“Parenting with Grace and Truth” by Dan Seaborn is a good handbook for moms and dads to use to direct them to the Bible. It’s full of scripture references, practical information, stories, questions to consider, and encouragement to stay the course of raising our kids to know Jesus.
Personally, I especially appreciated the third chapter – “The Truth About Discovering Your Children’s Unique Talents and Abilities” – and how that section affirmed my belief teaching opportunities aren’t limited to organized activities. Playing board games and eating meals around the table matter.
In our family, I’m hesitant to commit to many regular activities. Ben typically plays soccer in the spring and fall. Cate has played soccer in the past, but she stopped when she wanted to take horseback riding lessons. She would still like to do that; we just haven’t put it in our schedule lately but will again. We also like to do things as a family. On weekends and in the evenings after school, we don’t split up much.
God calls us to community. Greg and I believe our first priority is to our family of five and then we can go out from there, together. This book affirmed that for me.
(This book echoed some points from “Parenting” by Paul David Tripp. That book rocked my parenting world, so I’ll consider that a good thing!)
“Parenting with Grace and Truth” also reminded me how parents are the ones who define success for their kids. Does winning a soccer championship take priority over login generously by giving of our time, money, and things? What do our kids see us doing? That’s how success is defined, so choosing what we emphasize in our everyday lives matters.
Admittedly, I sometimes get caught up in the nagging commands: Clean your room. Put away your clothes. Do your homework. But then there are times I lay with my first-grade boy in his bed and read the latest Jack and Annie adventure to him and I am relieved to spend my time that way instead of blurting out commands. I want to trade my natural authoritarian parenting style to ways that are more like Jesus.
I want my default to change
so my kids can see Jesus in me.
“Our job as parents is to raise our children to be servants of God and to do everything we can to thoroughly equip them for every good work. … We sometimes get confused and think our job as parents is to raise an Olympic athlete, a scholar, or perhaps the next president of the United States. When we think in those terms, we are putting more focus on what our children are going to do in life than on who they will become.” – Dan Seaborn
That’s what leading and loving our kids like Jesus is ultimately about – and this book brings perspective to that.
About the book
In “Parenting with Grace and Truth,” Dan Seaborn takes parents into the Bible to help them understand Jesus’ character, explains how He models grace and truth, and teaches them how to apply Jesus’ example to their parenting. Specifically, he explores how to build character in your children, the truth about discovering your child’s unique talents and abilities, how to parent your family through a crisis, and what it means to be an effective parent. He also shares how grace isn’t letting a child off the hook, but instead, loving them through their mistakes, and discusses what “normal” parenting looks like (even if the experts or your friends tell your differently).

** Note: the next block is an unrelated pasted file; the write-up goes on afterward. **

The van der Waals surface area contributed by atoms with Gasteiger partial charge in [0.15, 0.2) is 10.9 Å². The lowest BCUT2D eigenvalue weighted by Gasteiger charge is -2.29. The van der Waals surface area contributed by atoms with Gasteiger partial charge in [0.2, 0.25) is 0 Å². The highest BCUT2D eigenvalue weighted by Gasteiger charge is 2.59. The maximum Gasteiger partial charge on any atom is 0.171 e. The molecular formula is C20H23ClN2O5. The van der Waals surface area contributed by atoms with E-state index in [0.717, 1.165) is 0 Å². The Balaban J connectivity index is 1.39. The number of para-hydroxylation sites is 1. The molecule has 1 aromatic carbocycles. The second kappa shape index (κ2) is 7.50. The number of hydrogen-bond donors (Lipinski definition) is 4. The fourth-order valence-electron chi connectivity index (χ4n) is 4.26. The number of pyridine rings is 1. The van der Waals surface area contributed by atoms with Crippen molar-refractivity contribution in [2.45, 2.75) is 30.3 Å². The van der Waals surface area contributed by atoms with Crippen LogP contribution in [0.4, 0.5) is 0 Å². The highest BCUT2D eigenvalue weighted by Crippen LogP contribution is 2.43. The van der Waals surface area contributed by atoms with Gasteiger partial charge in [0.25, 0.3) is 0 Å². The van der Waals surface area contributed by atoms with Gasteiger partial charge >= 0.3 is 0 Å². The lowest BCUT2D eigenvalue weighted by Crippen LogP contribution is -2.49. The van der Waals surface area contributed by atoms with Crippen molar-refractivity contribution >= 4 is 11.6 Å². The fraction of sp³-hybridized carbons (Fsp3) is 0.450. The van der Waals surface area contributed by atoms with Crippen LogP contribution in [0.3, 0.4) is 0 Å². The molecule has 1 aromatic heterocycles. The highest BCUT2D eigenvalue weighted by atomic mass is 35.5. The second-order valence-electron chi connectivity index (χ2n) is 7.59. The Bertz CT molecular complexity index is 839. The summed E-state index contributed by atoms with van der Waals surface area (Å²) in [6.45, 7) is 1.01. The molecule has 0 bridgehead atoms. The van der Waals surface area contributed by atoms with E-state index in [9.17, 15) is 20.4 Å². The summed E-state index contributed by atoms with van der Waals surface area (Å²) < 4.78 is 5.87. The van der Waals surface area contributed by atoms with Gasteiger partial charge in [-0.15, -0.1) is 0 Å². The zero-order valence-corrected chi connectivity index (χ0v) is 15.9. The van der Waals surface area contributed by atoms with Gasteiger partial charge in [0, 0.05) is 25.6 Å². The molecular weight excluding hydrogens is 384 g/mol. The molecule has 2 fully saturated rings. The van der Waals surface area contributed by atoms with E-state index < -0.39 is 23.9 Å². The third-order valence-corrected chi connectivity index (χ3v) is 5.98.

Seaborn also takes parents through a helpful discussion of their parenting styles and explains why Jesus’ parenting style is best. He gives readers a very personal look into his own family’s story, particularly the many challenges he and his wife faced with their youngest child. He also spends time considering the needs of blended families and the unique roles of mom and dad in parenting. At the end of each chapter, Seaborn includes several questions to consider about your own parenting relative to the topic.
About the author
Dan Seaborn is a former pastor, director of the marriage and family division of the American Association of Christian Counselors, founder of Winning At Home, and father of four. He encourages individuals and families to lead Christ-centered homes. His practical illustrations and memorable real-life examples teach others how to win at home. Through energetic and memorable presentations, Dan talks openly about family life — often by revealing his own struggles or failures. His sincerity leaves audiences nodding in agreement and his quick wit leaves them laughing, but ultimately it is Dan’s commitment to God and family that captivates and challenges listeners of all ages. He’s been a featured speaker at various churches and large-scale events such as Promise Keepers weekends, American Association of Christian Counselors (AACC) conferences, and university assemblies. He also has authored 12 books.
In 1995, Dan founded Winning At Home, Inc., an organization that produces media resources and hosts special events to develop marriages and families. Dan also serves as the Director for the Marriage & Family Division of the AACC. Prior to founding Winning At Home, Dan served at a large church in Michigan as pastor of student ministries and then as pastor of family life. He and his wife Jane have four children and live in West Michigan. Learn more at www.winningathome.com.
I’ve got a copy to give one of you! Use the Rafflecopter below for multiple ways to enter by Monday, Jan. 30. A winner will be randomly selected on Tuesday, Jan. 31.
I received an advanced copy of “Parenting with Grace and Truth” in exchange for a review, thanks to Sidedoor Communications on behalf of the publisher, which is also providing the winner with a copy.